Haemolytic Complement and Class-specific Antibody Levels in Goats during Infection with< i> Trypanosoma evansi</i> and after treatment with Diminazene Aceturate
-Mukani, W. Olaho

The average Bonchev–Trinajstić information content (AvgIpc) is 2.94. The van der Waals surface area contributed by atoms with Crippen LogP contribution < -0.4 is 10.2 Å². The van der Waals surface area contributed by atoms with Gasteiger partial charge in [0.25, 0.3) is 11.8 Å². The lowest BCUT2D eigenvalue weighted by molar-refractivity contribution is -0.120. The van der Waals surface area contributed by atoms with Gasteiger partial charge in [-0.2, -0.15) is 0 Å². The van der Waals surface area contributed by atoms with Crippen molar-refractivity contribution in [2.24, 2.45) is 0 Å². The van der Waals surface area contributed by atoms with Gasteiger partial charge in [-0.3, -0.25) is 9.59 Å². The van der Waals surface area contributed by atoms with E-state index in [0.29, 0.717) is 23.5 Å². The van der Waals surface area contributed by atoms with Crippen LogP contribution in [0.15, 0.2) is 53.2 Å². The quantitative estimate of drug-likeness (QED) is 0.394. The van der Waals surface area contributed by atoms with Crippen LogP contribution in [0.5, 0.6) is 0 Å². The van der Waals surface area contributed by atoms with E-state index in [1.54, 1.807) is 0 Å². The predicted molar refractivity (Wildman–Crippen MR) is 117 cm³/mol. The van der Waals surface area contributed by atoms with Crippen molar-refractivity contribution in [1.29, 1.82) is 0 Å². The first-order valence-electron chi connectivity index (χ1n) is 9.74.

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Following infection with Trypanosoma evansi, goats mounted a strong class-specific antibody response, characterized by elevation of IgM and IgG antibody levels. Concomitant with the rising antibody levels and parasitaemia, was a drop (P < 0.0001) in the total haemolytic complement. These changes were accompanied by pyrexia (> 39 °C), slight dyspnoea, and fall in haematocrit levels (P < 0.01). Clinical examination revealed evidence of muscle wasting, lethargy and paleness of mucous membranes. Post-mortem examination carried out on one goat showed enlargement of lymph nodes, spleen and liver and oedema of the lungs and kidneys and a flabby heart. There was accumulation of sero-sanguineous fluid in the peritoneal, thoracic and pleural cavities and petechial haemorrhages on the serosa, pleura and intestinal mucosae. The brain was oedematous and showed evidence of congestion and meningeal petechiation. Cerebrospinal fluid (CSF) taken from infected goats did not show changes suggestive of any central nervous system (CNS) invasion by the parasites. Following treatment with diminazene aceturate, and the disappearance of parasites from the blood, the haematocrit status and haemolytic complement levels recovered by the 4th week. There was a rapid fall in the IgM-specific antibodies to near pre-infection levels. However, IgG-specific antibody levels were still elevated by the end of the study. The study shows that infection with this parasite may significantly affect goat production, because it causes changes which may lead to immunosuppression and organ failure. With the exception of IgG class-specific antibodies, these changes are quickly reversed by chemotherapeutic intervention. Levels of IgM and IgG class-specific antibodies may be a suitable indicator of the exposure status of goats to this parasite because the former fall rapidly after treatment or cure, while the latter may persist for long periods.